AGILITY MANAGEMENT MANUAL - HIGHLIGHTS


Surf the waves of opportunity

Lead your business to operational excellence with 5 things done right
ISBN: 978 3739 210100
Production and publisher: BoD – Books on Demand, Norderstedt, Germany

To buy

Available worldwide from AMAZON as hard copy, paperback and ebook and from bookstores.

Content (highlights)

  • Chapter 1: Surf the waves of opportunity
  • Chapter 2: Five right
  • Chapter 3: Systems view required
  • Chapter 4: Right goals
  • Chapter 6: Right operational plans
  • Chapter 13: Right execution
  • Chapter 14: Right check
  • Chapter 15: Right operational leadership

Chapter 1: Surf the waves of opportunity

Dick Hackborn[1], who led HP into the printer business, defined a business leader’s job in short and clear terms: “To see the waves of opportunity and lead the company to ride them”.

As business leaders we need vision to see coming waves of opportunity and strategy to select the best position on these waves. However, vision and strategy alone are not enough. We must also lead the company or the business unit to ride the wave. That is the role of operational leadership.

In this chapter we position operational leadership where it deserves to be: as the prime driver for consistent lasting business success. It is an element in the management value chain in its own right. Its purpose is to lead our business to achieve its to-date goals consistently.

[1] Hackborn, Richard A., former HP executive

Chapter 2: Five right

To lead your business to or at operational excellence in these times of incessant and rapid change you must do five tasks right:

  1. Set the right goals,
  2. Design the right operational plans,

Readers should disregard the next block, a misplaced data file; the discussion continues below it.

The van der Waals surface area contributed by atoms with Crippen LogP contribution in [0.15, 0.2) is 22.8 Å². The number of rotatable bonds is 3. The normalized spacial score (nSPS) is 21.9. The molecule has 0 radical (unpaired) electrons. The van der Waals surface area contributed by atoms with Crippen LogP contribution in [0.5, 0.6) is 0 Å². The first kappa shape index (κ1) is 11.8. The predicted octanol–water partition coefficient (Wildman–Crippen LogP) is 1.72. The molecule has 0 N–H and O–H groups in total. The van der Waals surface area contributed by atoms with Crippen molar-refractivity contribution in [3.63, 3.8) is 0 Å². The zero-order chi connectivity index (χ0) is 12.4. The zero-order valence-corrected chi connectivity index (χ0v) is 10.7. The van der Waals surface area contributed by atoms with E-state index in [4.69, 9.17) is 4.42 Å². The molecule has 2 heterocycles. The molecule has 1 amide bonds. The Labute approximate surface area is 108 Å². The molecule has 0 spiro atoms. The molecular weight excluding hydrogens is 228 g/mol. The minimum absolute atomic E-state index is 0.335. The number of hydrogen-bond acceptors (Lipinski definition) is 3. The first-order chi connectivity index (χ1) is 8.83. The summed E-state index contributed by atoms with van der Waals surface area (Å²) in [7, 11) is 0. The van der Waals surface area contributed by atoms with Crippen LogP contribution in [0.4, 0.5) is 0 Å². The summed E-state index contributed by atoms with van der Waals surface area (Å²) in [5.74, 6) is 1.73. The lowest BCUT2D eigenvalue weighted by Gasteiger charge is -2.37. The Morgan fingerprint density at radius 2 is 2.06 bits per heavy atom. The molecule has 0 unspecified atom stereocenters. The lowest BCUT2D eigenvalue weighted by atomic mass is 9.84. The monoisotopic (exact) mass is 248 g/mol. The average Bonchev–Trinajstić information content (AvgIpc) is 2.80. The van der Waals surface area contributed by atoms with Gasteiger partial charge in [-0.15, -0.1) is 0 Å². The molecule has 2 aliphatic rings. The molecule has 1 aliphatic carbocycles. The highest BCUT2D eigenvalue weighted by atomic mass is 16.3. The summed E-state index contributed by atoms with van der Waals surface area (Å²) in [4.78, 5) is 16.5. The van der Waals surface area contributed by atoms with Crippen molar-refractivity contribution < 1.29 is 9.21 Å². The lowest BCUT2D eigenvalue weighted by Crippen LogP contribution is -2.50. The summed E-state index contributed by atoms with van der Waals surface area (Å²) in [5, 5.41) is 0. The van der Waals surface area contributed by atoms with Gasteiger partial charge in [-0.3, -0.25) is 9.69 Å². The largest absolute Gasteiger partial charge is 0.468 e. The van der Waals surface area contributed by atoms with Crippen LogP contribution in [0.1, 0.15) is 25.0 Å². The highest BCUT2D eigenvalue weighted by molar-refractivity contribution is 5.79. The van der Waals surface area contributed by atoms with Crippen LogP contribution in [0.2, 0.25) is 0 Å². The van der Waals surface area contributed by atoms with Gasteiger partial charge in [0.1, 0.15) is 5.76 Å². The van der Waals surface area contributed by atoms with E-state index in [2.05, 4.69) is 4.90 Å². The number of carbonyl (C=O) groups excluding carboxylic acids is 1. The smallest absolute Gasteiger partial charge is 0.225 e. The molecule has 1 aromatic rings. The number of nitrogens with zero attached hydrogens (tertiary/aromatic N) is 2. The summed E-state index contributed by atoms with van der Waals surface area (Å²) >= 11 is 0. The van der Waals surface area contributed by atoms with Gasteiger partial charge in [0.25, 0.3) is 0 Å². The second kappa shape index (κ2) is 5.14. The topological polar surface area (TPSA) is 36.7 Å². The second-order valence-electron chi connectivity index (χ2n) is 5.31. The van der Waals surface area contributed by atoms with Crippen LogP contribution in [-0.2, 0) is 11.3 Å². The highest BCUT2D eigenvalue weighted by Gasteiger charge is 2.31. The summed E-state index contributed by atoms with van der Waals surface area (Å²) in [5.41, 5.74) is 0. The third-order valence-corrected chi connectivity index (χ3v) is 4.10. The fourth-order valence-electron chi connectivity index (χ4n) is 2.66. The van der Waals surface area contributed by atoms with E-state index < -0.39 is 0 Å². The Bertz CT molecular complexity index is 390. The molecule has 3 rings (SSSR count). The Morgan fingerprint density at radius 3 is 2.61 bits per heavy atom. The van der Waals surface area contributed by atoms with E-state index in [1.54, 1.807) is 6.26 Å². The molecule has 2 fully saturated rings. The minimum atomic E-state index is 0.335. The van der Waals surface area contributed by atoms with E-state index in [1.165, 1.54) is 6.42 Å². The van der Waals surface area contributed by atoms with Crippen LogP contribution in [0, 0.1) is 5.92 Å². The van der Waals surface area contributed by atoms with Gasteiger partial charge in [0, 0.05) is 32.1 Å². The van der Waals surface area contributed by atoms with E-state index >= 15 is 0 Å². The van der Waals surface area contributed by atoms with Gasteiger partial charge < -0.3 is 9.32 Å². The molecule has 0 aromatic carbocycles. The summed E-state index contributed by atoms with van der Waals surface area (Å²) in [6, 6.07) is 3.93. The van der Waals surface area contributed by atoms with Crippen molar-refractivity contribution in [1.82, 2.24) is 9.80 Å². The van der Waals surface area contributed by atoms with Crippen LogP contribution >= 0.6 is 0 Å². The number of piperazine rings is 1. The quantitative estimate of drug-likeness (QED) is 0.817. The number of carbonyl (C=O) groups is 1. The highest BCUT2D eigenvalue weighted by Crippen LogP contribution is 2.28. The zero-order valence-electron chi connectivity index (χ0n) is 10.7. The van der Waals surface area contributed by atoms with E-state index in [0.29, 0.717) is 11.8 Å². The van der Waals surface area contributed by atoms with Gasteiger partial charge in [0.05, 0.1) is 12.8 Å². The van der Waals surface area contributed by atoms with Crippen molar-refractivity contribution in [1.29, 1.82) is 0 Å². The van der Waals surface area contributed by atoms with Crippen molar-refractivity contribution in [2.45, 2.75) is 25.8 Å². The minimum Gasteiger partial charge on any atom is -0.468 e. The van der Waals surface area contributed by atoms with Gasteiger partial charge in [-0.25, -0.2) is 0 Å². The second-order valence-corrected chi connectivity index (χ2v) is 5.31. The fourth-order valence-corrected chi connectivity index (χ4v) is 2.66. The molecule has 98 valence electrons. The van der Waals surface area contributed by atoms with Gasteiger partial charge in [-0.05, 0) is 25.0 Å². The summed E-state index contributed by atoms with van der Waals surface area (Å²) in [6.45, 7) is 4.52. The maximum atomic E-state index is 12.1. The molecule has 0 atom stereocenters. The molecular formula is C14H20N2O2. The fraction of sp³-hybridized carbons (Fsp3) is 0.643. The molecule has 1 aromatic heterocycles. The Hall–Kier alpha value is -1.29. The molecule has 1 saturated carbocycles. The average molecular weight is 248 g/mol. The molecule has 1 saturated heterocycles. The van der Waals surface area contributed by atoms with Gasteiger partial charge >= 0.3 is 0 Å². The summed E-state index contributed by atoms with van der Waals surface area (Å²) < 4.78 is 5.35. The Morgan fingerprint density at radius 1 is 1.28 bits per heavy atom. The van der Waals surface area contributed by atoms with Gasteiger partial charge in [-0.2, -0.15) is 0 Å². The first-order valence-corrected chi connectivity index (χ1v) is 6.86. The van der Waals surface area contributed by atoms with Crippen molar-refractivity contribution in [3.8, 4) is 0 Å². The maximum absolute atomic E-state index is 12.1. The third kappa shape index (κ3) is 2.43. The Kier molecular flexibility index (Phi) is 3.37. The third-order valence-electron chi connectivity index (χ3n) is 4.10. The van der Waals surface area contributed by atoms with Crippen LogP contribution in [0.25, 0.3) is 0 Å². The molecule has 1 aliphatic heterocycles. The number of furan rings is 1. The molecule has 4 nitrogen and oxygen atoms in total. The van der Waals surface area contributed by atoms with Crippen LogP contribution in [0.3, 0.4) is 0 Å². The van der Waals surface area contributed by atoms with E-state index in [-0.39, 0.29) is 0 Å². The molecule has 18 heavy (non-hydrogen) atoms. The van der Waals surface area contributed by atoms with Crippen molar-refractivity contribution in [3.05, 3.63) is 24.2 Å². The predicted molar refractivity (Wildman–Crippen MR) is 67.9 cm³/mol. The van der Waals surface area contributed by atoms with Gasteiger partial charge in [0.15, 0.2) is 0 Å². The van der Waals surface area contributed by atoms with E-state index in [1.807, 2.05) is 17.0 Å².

3. Execute them right,
  4. Check your plans for adjustment and improvement and
  5. Have the right operational leadership in place.
These task must be ed with an agile approach: in a never-ending cycle of Plan-Execute-Check, the PEC cycle.
Such are the principles of an extremely flexible, continuously adjusting approach to leadership - as required for surfing the waves of opportunity..

Chapter 3: Systems view required

New world of networked companies

In this new world of rapidly changing networked companies business leaders must recognize that their view of what they lead needs to change. They are not just leading organizations, hierarchies, business units or employees. (1)

Companies are value-adding systems

Rather, they lead a value-adding network, goal determined, self-organizing and social – in other words: their business system.[1]

The systems view recognizes the company as one element in its business ecosystem. Within that it is a self-organizing and self-creating living being gifted with both physical and social features, where one function can constrain the whole.

A non-negotiable prerequisite

A clear, shared view of your business ecosystem is a non-negotiable prerequisite for constraint focused, agile operational leadership. You will require this view for each step of building or agile adjustment of your operational plan, to make certain that your plan based on facts and not on intuitive gut feel.